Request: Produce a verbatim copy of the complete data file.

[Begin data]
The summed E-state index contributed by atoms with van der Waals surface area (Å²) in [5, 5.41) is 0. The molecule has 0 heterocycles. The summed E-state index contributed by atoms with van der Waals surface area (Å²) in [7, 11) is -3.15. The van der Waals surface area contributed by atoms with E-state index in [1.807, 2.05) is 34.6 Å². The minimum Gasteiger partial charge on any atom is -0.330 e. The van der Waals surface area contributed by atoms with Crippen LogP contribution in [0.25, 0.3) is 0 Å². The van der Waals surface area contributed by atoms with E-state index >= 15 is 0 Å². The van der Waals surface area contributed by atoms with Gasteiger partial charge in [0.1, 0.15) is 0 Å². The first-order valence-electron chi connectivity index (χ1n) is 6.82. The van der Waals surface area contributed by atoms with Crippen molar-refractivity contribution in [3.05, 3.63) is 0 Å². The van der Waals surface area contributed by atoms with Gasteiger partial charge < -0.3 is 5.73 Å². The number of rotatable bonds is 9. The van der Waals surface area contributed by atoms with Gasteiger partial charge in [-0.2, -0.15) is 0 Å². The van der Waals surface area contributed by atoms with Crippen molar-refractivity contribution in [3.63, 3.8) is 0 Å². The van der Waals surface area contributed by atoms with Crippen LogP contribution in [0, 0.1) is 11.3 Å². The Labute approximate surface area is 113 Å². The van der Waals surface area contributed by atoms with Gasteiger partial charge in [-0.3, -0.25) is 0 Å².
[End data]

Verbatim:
The summed E-state index contributed by atoms with van der Waals surface area (Å²) in [5, 5.41) is 0. The molecule has 0 heterocycles. The summed E-state index contributed by atoms with van der Waals surface area (Å²) in [7, 11) is -3.15. The van der Waals surface area contributed by atoms with E-state index in [1.807, 2.05) is 34.6 Å². The minimum Gasteiger partial charge on any atom is -0.330 e. The van der Waals surface area contributed by atoms with Crippen LogP contribution in [0.25, 0.3) is 0 Å². The van der Waals surface area contributed by atoms with E-state index >= 15 is 0 Å². The van der Waals surface area contributed by atoms with Gasteiger partial charge in [0.1, 0.15) is 0 Å². The first-order valence-electron chi connectivity index (χ1n) is 6.82. The van der Waals surface area contributed by atoms with Crippen molar-refractivity contribution in [3.05, 3.63) is 0 Å². The van der Waals surface area contributed by atoms with Gasteiger partial charge < -0.3 is 5.73 Å². The number of rotatable bonds is 9. The van der Waals surface area contributed by atoms with Gasteiger partial charge in [-0.2, -0.15) is 0 Å². The van der Waals surface area contributed by atoms with Crippen molar-refractivity contribution in [3.63, 3.8) is 0 Å². The van der Waals surface area contributed by atoms with Crippen LogP contribution in [0, 0.1) is 11.3 Å². The Labute approximate surface area is 113 Å². The van der Waals surface area contributed by atoms with Gasteiger partial charge in [-0.3, -0.25) is 0 Å².